(919)748-9546 CrisisDogsNC is a 501c3 non profit that relies on donations to rescue dogs from kill shelters.

Cover Story Culture Sportsball Crossword Shot in the Triad Triaditude Adjustment

Jelisa Castrodale is a freelance writer who lives in Winston-Salem. She enjoys pizza, obscure power-pop records and will probably die alone. Follow her on Twitter @gordonshumway.

CONTACT CrisisDogsNC@gmail.com

Opinion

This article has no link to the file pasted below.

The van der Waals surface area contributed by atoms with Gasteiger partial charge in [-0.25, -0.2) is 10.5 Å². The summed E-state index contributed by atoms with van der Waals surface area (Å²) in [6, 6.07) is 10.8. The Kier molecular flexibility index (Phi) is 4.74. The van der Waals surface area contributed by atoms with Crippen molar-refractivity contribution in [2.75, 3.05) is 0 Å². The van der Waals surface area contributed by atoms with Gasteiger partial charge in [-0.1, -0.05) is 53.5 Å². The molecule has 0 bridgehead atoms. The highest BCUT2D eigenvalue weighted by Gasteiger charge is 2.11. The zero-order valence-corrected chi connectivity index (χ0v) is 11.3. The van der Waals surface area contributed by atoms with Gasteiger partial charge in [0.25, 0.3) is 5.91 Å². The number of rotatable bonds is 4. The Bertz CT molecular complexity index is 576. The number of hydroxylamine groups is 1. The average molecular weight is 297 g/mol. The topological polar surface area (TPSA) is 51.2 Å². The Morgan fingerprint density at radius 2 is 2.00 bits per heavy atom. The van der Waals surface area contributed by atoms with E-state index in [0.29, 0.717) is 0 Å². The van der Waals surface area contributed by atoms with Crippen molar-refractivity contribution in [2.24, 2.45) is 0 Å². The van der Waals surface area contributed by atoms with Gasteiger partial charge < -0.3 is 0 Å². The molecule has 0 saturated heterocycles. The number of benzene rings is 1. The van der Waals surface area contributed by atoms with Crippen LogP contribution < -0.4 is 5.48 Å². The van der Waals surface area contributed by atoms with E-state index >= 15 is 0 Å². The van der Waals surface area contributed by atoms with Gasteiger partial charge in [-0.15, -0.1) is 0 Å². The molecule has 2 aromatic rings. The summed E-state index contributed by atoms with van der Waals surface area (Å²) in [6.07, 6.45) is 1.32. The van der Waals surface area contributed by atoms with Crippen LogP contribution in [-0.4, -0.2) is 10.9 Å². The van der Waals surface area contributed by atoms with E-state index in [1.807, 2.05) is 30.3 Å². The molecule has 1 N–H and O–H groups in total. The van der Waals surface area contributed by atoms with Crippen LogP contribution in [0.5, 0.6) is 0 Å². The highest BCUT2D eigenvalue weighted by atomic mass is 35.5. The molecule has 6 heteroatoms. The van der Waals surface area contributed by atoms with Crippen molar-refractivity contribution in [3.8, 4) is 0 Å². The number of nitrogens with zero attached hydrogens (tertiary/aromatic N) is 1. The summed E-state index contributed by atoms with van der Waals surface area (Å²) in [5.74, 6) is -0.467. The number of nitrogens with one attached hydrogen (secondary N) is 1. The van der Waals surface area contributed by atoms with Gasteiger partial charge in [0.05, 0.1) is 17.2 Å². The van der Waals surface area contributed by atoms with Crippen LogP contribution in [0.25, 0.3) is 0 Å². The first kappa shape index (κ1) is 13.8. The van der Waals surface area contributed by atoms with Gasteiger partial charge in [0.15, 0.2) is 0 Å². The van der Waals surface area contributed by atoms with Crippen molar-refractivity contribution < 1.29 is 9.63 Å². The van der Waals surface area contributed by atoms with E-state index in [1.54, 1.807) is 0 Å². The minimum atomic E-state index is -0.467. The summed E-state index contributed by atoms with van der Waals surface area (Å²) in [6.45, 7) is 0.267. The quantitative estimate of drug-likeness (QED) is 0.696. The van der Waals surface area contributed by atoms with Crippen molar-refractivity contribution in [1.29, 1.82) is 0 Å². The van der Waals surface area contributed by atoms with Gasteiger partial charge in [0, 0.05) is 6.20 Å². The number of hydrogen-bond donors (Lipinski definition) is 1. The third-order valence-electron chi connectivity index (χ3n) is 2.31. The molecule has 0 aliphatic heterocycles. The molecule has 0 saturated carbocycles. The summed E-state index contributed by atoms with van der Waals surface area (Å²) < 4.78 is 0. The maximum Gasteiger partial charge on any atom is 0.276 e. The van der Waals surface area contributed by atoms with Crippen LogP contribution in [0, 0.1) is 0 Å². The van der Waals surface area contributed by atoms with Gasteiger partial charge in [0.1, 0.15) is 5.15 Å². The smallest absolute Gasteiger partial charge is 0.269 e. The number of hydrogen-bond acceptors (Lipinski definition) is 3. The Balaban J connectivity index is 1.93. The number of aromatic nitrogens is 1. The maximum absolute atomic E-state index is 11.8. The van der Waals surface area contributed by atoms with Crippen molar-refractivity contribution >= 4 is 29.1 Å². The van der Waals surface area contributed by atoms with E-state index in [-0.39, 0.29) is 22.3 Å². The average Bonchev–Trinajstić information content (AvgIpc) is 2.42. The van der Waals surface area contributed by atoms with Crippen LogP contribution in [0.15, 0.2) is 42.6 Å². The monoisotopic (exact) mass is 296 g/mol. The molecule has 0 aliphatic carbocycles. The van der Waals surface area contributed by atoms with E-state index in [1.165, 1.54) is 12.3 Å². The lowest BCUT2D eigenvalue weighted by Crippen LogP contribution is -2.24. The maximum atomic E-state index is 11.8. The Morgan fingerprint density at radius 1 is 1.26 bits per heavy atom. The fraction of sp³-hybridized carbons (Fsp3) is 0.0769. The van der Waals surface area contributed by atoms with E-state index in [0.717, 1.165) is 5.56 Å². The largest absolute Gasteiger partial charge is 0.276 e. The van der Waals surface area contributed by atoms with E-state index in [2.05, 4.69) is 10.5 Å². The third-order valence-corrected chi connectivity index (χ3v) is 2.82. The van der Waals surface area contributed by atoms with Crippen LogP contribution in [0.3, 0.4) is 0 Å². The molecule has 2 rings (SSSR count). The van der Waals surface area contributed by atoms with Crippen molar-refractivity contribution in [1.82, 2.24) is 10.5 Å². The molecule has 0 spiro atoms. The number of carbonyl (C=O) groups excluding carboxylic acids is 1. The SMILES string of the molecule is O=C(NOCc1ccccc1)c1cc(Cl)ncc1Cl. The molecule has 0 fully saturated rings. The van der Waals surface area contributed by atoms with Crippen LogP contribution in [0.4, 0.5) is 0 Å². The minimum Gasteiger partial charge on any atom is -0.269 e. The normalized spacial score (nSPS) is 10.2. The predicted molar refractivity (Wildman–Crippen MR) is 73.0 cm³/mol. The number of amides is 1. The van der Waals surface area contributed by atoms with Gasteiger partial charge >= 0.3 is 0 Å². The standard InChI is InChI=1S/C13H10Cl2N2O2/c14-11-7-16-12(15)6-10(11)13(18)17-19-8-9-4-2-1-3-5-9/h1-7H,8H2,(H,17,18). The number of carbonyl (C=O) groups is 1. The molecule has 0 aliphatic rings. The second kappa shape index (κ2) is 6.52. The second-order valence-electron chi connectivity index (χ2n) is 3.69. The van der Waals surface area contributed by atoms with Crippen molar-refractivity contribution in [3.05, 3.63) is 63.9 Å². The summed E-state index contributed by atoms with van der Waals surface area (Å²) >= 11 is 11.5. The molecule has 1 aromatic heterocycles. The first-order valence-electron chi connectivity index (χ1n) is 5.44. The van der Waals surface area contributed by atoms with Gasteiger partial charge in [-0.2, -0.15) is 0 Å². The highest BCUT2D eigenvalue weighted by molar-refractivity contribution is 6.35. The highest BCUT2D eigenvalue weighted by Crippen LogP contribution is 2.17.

moves, breakups and it’s been in a cardboard box with my other belongings when I was escorted out of more than one office building. Back in Carrboro, Hitchcock filled the spaces between songs with observations about everything from relationships to Eastwood’s Magnum Force to politics. “When they said it’s a free country, they meant it’s free for any bozo to come in and hijack it,” he said, introducing “1974.” That was one of two songs that sounded more relevant than ever; it chronicles the entire year, from the “ghastly mellow saxophones” on the radio to the uncertainty of watching Nixon circle the drain. (“And as Nixon left the White House/You could hear people say/’You’ll never rehabilitate that mother, no way.”) The other was the Soft Boys’ eternally vicious “I Wanna Destroy You,” which he dedicated to the politicians he despised. “This isn’t a folk song,” he said, but even an acoustic version gave those lyrics (“Cause if you want to fight/Then you’re just dying to get killed”) as much politically charged menace as Dylan’s “Masters of War.” For me, the highlight was hearing the new songs from Robyn Hitchcock (The Album) including the Johnny Cash-ish “I Pray When I’m Drunk” and the muscular first track “I Want to Tell You What I Want.” The latter is a hopeful 21st Century wishlist, for “world peace, gentle socialismo, no machismo.” All we need is L-O-V-E — he spells it out — because that’s the one thing that iParts, AI and binary code can’t replace. (“Eight billion zeros is still zero/If you’ve got no heart.”) Maybe something will change in that familiar parking lot, or happen to the strip mall or to the stage at the ArtsCenter before he comes back again. It may look the same, but for those of us in the crowd on Sunday night, he made it all feel different — even without his cassettes.